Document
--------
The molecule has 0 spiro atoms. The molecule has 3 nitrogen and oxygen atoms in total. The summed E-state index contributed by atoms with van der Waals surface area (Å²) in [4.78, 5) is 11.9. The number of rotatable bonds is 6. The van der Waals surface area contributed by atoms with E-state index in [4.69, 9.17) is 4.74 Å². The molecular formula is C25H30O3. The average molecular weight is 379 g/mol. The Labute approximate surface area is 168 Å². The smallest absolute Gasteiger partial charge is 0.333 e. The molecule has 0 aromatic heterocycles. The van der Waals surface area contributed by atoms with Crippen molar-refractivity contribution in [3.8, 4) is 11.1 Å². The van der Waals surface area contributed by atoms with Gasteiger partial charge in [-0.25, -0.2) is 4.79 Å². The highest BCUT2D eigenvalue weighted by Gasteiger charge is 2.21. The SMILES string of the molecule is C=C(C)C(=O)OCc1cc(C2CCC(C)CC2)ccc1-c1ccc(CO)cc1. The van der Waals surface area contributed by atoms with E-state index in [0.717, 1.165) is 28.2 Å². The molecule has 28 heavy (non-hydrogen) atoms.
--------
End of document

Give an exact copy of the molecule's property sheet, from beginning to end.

The molecule has 0 spiro atoms. The molecule has 3 nitrogen and oxygen atoms in total. The summed E-state index contributed by atoms with van der Waals surface area (Å²) in [4.78, 5) is 11.9. The number of rotatable bonds is 6. The van der Waals surface area contributed by atoms with E-state index in [4.69, 9.17) is 4.74 Å². The molecular formula is C25H30O3. The average molecular weight is 379 g/mol. The Labute approximate surface area is 168 Å². The smallest absolute Gasteiger partial charge is 0.333 e. The molecule has 0 aromatic heterocycles. The van der Waals surface area contributed by atoms with Crippen molar-refractivity contribution in [3.8, 4) is 11.1 Å². The van der Waals surface area contributed by atoms with Gasteiger partial charge in [-0.25, -0.2) is 4.79 Å². The highest BCUT2D eigenvalue weighted by Gasteiger charge is 2.21. The SMILES string of the molecule is C=C(C)C(=O)OCc1cc(C2CCC(C)CC2)ccc1-c1ccc(CO)cc1. The van der Waals surface area contributed by atoms with E-state index in [0.717, 1.165) is 28.2 Å². The molecule has 28 heavy (non-hydrogen) atoms.